Be With Me::Flash Fiction: By Radrook: May 27, 2019 9:34:27 GMT -5
Post by Radrook Admin on May 27, 2019 9:34:27 GMT -5
Be With Me: by Radrook
The last thing the Spanish knight Roberto Ignacio Garcia remembered, was riding out with Rodrigo Diaz de Vivar, AKA El Cid. The day had been dismally cloudy and cold, and a wind-driven drizzle had made headway towards the Almoravide Berber camp, which they planned to attack by surprise extremely difficult.
Strange how El Cid had chosen a road treacherously narrow and almost unsuitable for cavalry. Worse yet, a road flanked by thick vegetation that provided cover for any enemy. Why the Cid had carelessly chosen this route instead of circumventing and taking the longer but safer one, he couldn't at first understand. But lower-ranked knights should not have questioned such decisions, so he kept his thoughts to himself. They had been making slow but steady progress when the Cid suddenly ordered a halt. He had remained on his mount silently for too long for Garcia's liking before he finally spoke.
"Garcia," he said gruffly while looking intently away into the distance,
"I want you to go ahead and scout out the road for any sign of an Almoravide ambush!".
That's when Garcia suspected that this was the Cid's way of getting him executed. There had been an extremely intense disagreement over a senorita the previous evening at a tavern in Valencia. El Cid had come out the loser when the wench, for some mysterious reason, had chosen him instead. After all, the Cid had great fame and cut a far more dashing figure than he did at his advanced age of fifty. To avoid trouble, Garcia had rejected the wench. But the Cid looked extremely offended by the rejection anyway. A panicked feeling of certain doom suddenly descended on him.
"But sir, what stops them from ambushing me on the way there?" Garcia gestured to the deeply- shaded wet, slippery path ahead as it started to rain and the staccato of drops pelting his helmet added to his premonition. El Cid, gazing away into the opposite distance, had remain morosely silent for the better part of a minute before responding. Garcia could see the muscles of his massive pale square jaw working furiously as he searched for some justifiable answer that would hide his true motives.
"Trust in the Lord. He will protect!" the Cid had finally uttered sternly, spurred his horse, galloped away not even deigning to look at him.
Not daring to get into a heated argument, or show lack of faith, Garcia proceeded cautiously down the rock-strewn road at a slow trot as El Cid and the rest of the knights halted and waited. All had gone without incident, and the sound of his horse’s impact on the rocks gave him a certain irrational comfort. Still, he prayed under his breath even though he knew full-well that others who had prayed had perished on the field of battle anyway.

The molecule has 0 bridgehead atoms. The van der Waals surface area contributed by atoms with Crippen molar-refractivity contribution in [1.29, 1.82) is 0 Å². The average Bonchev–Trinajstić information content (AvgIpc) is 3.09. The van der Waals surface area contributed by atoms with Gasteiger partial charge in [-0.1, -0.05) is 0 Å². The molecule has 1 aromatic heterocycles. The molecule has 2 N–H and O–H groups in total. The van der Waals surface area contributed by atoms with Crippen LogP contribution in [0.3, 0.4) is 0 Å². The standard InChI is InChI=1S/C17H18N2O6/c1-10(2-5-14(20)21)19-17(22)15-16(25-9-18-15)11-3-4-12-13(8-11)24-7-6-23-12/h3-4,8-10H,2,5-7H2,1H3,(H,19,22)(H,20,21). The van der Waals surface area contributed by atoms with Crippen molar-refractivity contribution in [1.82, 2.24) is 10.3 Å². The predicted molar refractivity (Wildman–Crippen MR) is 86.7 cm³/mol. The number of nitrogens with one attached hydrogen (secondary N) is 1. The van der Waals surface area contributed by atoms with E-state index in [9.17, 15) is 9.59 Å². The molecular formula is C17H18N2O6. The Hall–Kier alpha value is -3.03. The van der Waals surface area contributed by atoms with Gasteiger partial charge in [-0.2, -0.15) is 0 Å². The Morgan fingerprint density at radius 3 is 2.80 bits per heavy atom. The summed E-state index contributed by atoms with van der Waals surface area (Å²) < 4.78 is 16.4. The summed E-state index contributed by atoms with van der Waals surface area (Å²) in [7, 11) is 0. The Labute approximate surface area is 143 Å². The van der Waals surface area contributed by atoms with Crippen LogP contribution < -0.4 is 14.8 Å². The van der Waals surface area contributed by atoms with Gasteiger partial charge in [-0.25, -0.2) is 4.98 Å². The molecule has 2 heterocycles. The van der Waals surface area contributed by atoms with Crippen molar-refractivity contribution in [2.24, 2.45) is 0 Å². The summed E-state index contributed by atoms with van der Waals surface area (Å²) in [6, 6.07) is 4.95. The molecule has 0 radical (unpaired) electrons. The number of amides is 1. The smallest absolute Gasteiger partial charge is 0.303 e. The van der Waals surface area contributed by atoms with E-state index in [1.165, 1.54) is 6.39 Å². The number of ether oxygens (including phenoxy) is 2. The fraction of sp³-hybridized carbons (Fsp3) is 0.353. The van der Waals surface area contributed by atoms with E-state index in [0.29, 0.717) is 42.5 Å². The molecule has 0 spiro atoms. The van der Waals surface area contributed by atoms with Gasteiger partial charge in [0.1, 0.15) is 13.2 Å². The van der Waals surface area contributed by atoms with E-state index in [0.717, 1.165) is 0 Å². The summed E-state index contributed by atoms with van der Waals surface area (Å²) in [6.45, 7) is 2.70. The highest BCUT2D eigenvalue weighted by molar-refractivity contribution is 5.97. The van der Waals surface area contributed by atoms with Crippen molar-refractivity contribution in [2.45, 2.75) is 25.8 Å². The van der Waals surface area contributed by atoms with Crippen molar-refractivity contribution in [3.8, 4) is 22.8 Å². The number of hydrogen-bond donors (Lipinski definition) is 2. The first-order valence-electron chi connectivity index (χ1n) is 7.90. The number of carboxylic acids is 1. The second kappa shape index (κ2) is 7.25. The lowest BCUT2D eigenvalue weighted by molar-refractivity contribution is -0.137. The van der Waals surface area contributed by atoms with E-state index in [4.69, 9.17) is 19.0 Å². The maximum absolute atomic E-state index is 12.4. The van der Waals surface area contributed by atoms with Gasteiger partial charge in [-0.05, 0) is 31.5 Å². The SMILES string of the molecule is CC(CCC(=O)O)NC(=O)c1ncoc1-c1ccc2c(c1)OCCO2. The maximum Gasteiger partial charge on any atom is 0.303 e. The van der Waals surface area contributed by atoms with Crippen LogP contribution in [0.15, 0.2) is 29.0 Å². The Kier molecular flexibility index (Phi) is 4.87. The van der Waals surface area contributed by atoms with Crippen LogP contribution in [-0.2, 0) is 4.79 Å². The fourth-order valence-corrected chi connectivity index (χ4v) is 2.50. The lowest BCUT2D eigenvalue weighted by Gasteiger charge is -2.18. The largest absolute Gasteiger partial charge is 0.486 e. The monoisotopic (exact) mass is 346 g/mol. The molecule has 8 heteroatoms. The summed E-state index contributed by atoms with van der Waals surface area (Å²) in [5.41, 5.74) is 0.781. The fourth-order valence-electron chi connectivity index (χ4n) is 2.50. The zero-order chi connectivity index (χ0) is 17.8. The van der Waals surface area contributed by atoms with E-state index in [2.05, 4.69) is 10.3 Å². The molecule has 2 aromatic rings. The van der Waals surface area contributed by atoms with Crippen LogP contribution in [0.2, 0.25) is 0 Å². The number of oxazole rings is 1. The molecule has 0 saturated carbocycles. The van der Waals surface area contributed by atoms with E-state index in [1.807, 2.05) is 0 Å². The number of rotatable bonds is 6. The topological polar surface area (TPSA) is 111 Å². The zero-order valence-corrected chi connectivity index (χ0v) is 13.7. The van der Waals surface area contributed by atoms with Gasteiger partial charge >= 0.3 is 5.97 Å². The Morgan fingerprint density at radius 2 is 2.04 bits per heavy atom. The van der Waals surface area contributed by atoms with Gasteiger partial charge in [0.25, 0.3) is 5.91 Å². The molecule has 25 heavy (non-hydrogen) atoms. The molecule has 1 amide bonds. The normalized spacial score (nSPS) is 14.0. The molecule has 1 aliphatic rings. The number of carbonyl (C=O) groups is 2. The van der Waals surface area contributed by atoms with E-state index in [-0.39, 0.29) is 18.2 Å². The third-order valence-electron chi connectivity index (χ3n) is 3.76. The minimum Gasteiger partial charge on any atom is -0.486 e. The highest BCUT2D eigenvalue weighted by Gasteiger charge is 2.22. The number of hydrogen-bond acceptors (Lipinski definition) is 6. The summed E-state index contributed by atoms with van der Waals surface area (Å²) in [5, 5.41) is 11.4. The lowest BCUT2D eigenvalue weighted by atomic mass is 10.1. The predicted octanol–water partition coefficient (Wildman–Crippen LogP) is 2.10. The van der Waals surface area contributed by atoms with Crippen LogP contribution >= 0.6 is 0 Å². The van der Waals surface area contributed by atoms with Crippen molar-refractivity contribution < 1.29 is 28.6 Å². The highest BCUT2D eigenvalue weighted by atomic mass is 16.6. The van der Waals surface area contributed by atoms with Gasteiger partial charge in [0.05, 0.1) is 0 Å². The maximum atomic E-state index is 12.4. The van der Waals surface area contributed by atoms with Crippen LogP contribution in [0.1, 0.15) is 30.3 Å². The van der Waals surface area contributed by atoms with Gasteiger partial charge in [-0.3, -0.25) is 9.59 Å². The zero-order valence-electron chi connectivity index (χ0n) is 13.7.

Everything seemed well, his horse had managed to traverse the distance without a slip and he was about to turn back a pronounce the road safe when suddenly the shout of Allah Akbar! was followed by that of a whistling arrow. There followed a stabbing pain to the kidney and another to his throat brought an end to his worries. He felt himself falling off his mount as he desperately tried to remove the shaft from his throat. Then he heard his armor slam against the rocks, heard the thunder of hooves and battle cries approaching, saw the clouded sky slowly dim and began drifting into deep darkness. There was no sensation of time just as there had not been before he was born and eons had transpired.
Then suddenly he sensed the aroma of greenery and the pressure of ground against his back. He wondered why he felt no pain from the deadly wounds just inflicted. He reached for the places where he had felt the arrows enter. The one traversing his throat was gone as well as the others.
Gradually and tentatively, he opened his eyes to the rays of gentle sunlight that was filtering through the canopy of large, pointed. emerald-green yellow-tipped leaves covered by droplets of diamond-like dew. He wondered whether his companions had come to his aid, lifted his mangled body and take him to Barcelona where court physicians had saved his life and where he was now convalescing. But if so, where were they? Why would they place him there all alone?
Cautiously he raised himself to a sitting position and gazed about. Where was this place? How had he gotten here? Why was he wearing a white robe instead of his armor? Where were his weapons and his beloved horse? Where was the narrow road that he had just been traveling on? Gradually, as his mind cleared, he noticed voices a short distance away accompanied by the soft murmur of a meandering river as it coursed over the smooth riverbed rocks towards the gentle splash of a waterfall.
Raising himself to a kneeling position, he cautiously parted the leaves and looked. He noticed that there were young people dressed in long, white garments which reminded him of Roman Togas who were eating fruits from trees that grew along the river’s edge. Others were cupping the crystalline waters that sparkled in the sunlight in their hands and drinking deeply.
In the distance, others were appearing from canopies similar to his, as if butterflies emerging from their cocoons. Crowds were welcoming them with expressions of tearful recognition. Long-separated loved ones suddenly reunited. Embraces of those deemed never to embrace again.
Then suddenly, as if in response to his confusion, he heard the familiar voices, voices he had yearned to hear for decades but had finally lost hope of ever hearing again. Voices that had become but painful memories. There, approaching him, were his two children and his wife whom he had lost to an Almoravide Berber attack on his village years before. Then finally he knew what it all meant. Remembered the scripture which he had read dozens of times.
"You will be with me in paradise"